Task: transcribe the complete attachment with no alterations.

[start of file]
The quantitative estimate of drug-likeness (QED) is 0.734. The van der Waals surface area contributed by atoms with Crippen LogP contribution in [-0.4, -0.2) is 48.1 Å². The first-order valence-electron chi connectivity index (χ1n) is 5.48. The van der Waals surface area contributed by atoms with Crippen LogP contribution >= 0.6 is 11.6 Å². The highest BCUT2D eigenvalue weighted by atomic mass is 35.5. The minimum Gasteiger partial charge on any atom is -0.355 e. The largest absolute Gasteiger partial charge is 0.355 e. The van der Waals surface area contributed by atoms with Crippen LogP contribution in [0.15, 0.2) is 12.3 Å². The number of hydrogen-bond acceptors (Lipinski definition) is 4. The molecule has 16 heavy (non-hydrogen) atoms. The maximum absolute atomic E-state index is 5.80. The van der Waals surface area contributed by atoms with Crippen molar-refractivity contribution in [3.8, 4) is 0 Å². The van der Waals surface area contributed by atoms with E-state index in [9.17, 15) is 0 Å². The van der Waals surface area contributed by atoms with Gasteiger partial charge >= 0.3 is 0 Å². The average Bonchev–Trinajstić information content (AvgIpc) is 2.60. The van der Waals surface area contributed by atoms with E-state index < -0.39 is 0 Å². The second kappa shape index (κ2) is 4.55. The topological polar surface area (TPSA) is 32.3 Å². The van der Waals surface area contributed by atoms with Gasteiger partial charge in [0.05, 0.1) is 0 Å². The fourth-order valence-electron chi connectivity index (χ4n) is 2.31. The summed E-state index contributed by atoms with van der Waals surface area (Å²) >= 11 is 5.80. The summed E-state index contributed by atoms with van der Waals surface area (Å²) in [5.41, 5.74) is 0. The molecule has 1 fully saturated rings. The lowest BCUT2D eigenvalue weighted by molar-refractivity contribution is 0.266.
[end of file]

The quantitative estimate of drug-likeness (QED) is 0.734. The van der Waals surface area contributed by atoms with Crippen LogP contribution in [-0.4, -0.2) is 48.1 Å². The first-order valence-electron chi connectivity index (χ1n) is 5.48. The van der Waals surface area contributed by atoms with Crippen LogP contribution >= 0.6 is 11.6 Å². The highest BCUT2D eigenvalue weighted by atomic mass is 35.5. The minimum Gasteiger partial charge on any atom is -0.355 e. The largest absolute Gasteiger partial charge is 0.355 e. The van der Waals surface area contributed by atoms with Crippen LogP contribution in [0.15, 0.2) is 12.3 Å². The number of hydrogen-bond acceptors (Lipinski definition) is 4. The molecule has 16 heavy (non-hydrogen) atoms. The maximum absolute atomic E-state index is 5.80. The van der Waals surface area contributed by atoms with Crippen molar-refractivity contribution in [3.8, 4) is 0 Å². The van der Waals surface area contributed by atoms with E-state index in [9.17, 15) is 0 Å². The van der Waals surface area contributed by atoms with Gasteiger partial charge >= 0.3 is 0 Å². The average Bonchev–Trinajstić information content (AvgIpc) is 2.60. The van der Waals surface area contributed by atoms with E-state index < -0.39 is 0 Å². The second kappa shape index (κ2) is 4.55. The topological polar surface area (TPSA) is 32.3 Å². The van der Waals surface area contributed by atoms with Gasteiger partial charge in [0.05, 0.1) is 0 Å². The fourth-order valence-electron chi connectivity index (χ4n) is 2.31. The summed E-state index contributed by atoms with van der Waals surface area (Å²) >= 11 is 5.80. The summed E-state index contributed by atoms with van der Waals surface area (Å²) in [5.41, 5.74) is 0. The molecule has 1 fully saturated rings. The lowest BCUT2D eigenvalue weighted by molar-refractivity contribution is 0.266.